Biography/Memoir, Comics, Reviews

Funny Like Sunday Morning

I don’t remember a time when I did love Charles Schulz’s brilliant comic strip Peanuts, first encountering Charlie Brown and friends through their holiday TV specials – it isn’t Halloween until you’ve sat in that pumpkin patch with Linus anxiously awaiting the arrival of the Great Pumpkin, and you know it is Christmas when the gang starts singing around the once sad, lonely little tree.  Once I learned to read, one of my favorite things was poring over the Sunday funnies.  The simplicity of those three or four panels makes comic strips appealing to young readers.  I’ve never lost that joy.

December 23, 1952

It wasn’t until I re-read some of my favorites, particularly Peanuts, that I realized that they aren’t written for children.  As a child, I thought that the funny page was a section specifically for children but there are ideas and jokes in the comics that you only understand with age.  So now, while I still read the daily comics, I also go back to the books of comic strip collections I’ve been collecting since childhood and get more out of them than ever.  Peanuts, in particular, has more to offer as the reader experiences more of life.

The latest addition to my collection is The Complete Peanuts, Vol. 1:  1950-1952PeanutsThese earliest strips are not the Peanuts I know and love but it is fascinating to watch the strip evolve from its somewhat meanspirited beginnings to something more recognizable as Schulz added characters and they came into their own. What is really great about this particular collection, is the biography and the lengthy interview with Schulz that appears at the end of the book.  These sections are entertaining and informative about the great cartoonist and the art of comic strip creation.

While Peanuts is considered to be the gold standard of modern comics, here are a few of my other favorites:  

Garfield by Jim Davis (mostly for nostalgic reasons)

For Better or For Worse by Lynn Johnston (the chronological story is like watching a soap opera but with better writing and a better sense of humor)

The Far Side by Gary Larson (that twisted sense of humor)

Baby Blues by Rick Kirkman and Jerry Scott (Hammie is a direct descendant of Calvin from Calvin and Hobbes and if I had a daughter, I feel like she would be a lot like Zoe)

Arlo and Janis by Jimmy Johnson (it’s almost like the creators have cameras on my parents)

 Calvin and Hobbes by Bill Watterson (in my opinion this is the pinnacle of comic strip artistry and humor).  

For the Love of Books, Year in Review

Shelly’s Year in Books | 2017

It’s that time again!  Time to review my reading for 2017.  All in all, it’s been a pretty good year for me – bookwise at least – with far fewer low points than high points.  I won’t dwell on any low points as I didn’t read anything so unbearable that I felt compelled to give it only one star or even a generous two.  So I’ll mention some of the high points.  I read so many great books this year that I’m finding it very difficult to narrow it down to just one favorite.  Here are a few of the highlights:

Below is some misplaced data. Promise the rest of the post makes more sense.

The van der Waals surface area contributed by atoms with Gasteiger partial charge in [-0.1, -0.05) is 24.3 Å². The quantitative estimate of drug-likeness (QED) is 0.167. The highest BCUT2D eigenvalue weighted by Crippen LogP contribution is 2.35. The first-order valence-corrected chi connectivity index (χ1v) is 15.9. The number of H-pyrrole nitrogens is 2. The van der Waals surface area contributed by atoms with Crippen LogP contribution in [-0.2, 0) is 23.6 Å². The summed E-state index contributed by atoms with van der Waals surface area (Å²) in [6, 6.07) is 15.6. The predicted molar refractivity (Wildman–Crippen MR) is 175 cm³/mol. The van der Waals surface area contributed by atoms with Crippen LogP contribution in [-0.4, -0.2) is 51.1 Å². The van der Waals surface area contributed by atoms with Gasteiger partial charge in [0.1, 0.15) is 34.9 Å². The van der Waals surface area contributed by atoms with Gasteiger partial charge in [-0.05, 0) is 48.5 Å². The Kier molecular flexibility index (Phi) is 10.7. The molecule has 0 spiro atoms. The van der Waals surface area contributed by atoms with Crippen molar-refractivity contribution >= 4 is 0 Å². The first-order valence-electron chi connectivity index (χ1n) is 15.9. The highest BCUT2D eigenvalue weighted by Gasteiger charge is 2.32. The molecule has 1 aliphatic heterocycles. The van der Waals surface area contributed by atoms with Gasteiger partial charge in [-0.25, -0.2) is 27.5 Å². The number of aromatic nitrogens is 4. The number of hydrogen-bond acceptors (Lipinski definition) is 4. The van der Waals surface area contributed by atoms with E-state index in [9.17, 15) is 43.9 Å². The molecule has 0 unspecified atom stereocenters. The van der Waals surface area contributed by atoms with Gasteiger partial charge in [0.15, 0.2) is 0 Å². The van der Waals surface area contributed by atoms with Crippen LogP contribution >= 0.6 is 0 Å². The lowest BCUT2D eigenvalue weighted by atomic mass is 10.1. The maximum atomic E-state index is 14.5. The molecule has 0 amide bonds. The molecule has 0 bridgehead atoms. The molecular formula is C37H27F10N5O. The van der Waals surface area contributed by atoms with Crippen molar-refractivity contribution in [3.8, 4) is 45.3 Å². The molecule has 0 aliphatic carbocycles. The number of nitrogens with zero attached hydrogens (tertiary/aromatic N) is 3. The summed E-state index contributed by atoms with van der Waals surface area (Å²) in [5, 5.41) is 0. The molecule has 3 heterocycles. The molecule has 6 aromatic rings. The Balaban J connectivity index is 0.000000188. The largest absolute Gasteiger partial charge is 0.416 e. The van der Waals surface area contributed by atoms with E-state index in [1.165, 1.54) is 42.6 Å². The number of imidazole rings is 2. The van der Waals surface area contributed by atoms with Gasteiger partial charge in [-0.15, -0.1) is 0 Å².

• My first exposure to Liane Moriarty could not have gone better.  Big Little Lies is both impulsively entertaining and thought-provoking.  I can’t wait to read more of her work.
  • The first book in Amy Stewart’s wonderful Kopp Sisters series, Girl Waits with Gun was my top read of 2016 and the third book in the series, Miss Kopp’s Midnight Confessions, which came out this fall, did not disappoint.
  • Harry Potter and the Sorcerer’s Stone is not in the running for top-read since this was my second reading of the first book in J.K. Rowling’s blockbuster series, but it was still a high point in my 2017 reading.  It’s always nice to visit an old friend.
  • Not only did I enjoy Sophie Kinsella’s My Not So Perfect Life but so did many others as it was one of the finalists for’s books of the year.
  • BBXX: Baby Blues:  The First Two Decades became a welcome addition to my collection of comics anthology.  Not only did I laugh out loud at Rick Kirkman and Jerry Scott’s hilarious comic strips but I learned quite a bit about the behind-the-scenes of comic strip creation.
  • Abbi Waxman’s debut novel, The Garden of Small Beginnings was one of the most hilarious and heartfelt novels I’d read in a long time.  I loved it so much that I told all my reader friends that they had to read it.  I don’t often do that.
  • Kelly Harms’s The Good Luck Girls of Shipwreck Lane is The Garden of Small Beginnings main competition for top-read this year.  They each had a wonderful sense of humor, a whole lot of heart, and lovable characters.

In the end, though, I think I’ll give the honor of top-read to The Garden of Small Beginnings simply because I want to spread the word about this delightful novel about a widow raising to precious and precocious little girls even further.  Waxman’s second novel is coming out in 2018 and I hope that I’ll be sharing another wonderful review for her in the coming year.

For a comprehensive look back at all 50 of the books I read in 2017, click here:

Check out My 2017 Year in Books on Goodreads!  And I wish you all happy reading in 2018.  Happy New Year!

Source: Shelly’s Year in Books | Goodreads